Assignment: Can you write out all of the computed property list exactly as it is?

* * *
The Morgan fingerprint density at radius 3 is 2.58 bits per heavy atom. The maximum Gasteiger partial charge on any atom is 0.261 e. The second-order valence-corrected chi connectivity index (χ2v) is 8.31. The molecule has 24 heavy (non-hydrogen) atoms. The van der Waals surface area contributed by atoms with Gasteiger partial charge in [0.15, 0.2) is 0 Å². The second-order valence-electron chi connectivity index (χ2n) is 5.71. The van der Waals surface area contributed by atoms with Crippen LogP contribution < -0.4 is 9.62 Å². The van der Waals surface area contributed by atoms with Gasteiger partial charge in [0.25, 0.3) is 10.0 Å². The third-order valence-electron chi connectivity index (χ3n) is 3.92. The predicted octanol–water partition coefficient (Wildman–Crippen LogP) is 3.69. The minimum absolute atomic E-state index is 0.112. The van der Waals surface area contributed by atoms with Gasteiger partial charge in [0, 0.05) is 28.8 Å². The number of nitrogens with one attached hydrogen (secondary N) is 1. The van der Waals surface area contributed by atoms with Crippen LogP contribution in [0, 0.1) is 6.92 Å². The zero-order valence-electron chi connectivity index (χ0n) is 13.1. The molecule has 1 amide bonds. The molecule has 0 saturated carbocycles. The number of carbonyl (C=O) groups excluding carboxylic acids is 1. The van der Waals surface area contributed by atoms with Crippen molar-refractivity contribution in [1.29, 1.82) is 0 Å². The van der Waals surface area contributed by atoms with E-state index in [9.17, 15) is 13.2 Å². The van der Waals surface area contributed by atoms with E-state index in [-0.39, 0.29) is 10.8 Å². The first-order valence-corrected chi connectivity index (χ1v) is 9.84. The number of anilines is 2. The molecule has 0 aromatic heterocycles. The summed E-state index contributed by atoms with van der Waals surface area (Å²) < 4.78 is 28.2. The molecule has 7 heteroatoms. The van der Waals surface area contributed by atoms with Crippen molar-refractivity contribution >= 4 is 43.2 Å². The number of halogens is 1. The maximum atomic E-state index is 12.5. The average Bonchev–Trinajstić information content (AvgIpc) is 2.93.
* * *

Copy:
The Morgan fingerprint density at radius 3 is 2.58 bits per heavy atom. The maximum Gasteiger partial charge on any atom is 0.261 e. The second-order valence-corrected chi connectivity index (χ2v) is 8.31. The molecule has 24 heavy (non-hydrogen) atoms. The van der Waals surface area contributed by atoms with Gasteiger partial charge in [0.15, 0.2) is 0 Å². The second-order valence-electron chi connectivity index (χ2n) is 5.71. The van der Waals surface area contributed by atoms with Crippen LogP contribution < -0.4 is 9.62 Å². The van der Waals surface area contributed by atoms with Gasteiger partial charge in [0.25, 0.3) is 10.0 Å². The third-order valence-electron chi connectivity index (χ3n) is 3.92. The predicted octanol–water partition coefficient (Wildman–Crippen LogP) is 3.69. The minimum absolute atomic E-state index is 0.112. The van der Waals surface area contributed by atoms with Gasteiger partial charge in [0, 0.05) is 28.8 Å². The number of nitrogens with one attached hydrogen (secondary N) is 1. The van der Waals surface area contributed by atoms with Crippen LogP contribution in [0, 0.1) is 6.92 Å². The zero-order valence-electron chi connectivity index (χ0n) is 13.1. The molecule has 1 amide bonds. The molecule has 0 saturated carbocycles. The number of carbonyl (C=O) groups excluding carboxylic acids is 1. The van der Waals surface area contributed by atoms with Crippen molar-refractivity contribution in [1.29, 1.82) is 0 Å². The van der Waals surface area contributed by atoms with E-state index in [9.17, 15) is 13.2 Å². The van der Waals surface area contributed by atoms with E-state index in [-0.39, 0.29) is 10.8 Å². The first-order valence-corrected chi connectivity index (χ1v) is 9.84. The number of anilines is 2. The molecule has 0 aromatic heterocycles. The summed E-state index contributed by atoms with van der Waals surface area (Å²) < 4.78 is 28.2. The molecule has 7 heteroatoms. The van der Waals surface area contributed by atoms with Crippen molar-refractivity contribution >= 4 is 43.2 Å². The number of halogens is 1. The maximum atomic E-state index is 12.5. The average Bonchev–Trinajstić information content (AvgIpc) is 2.93.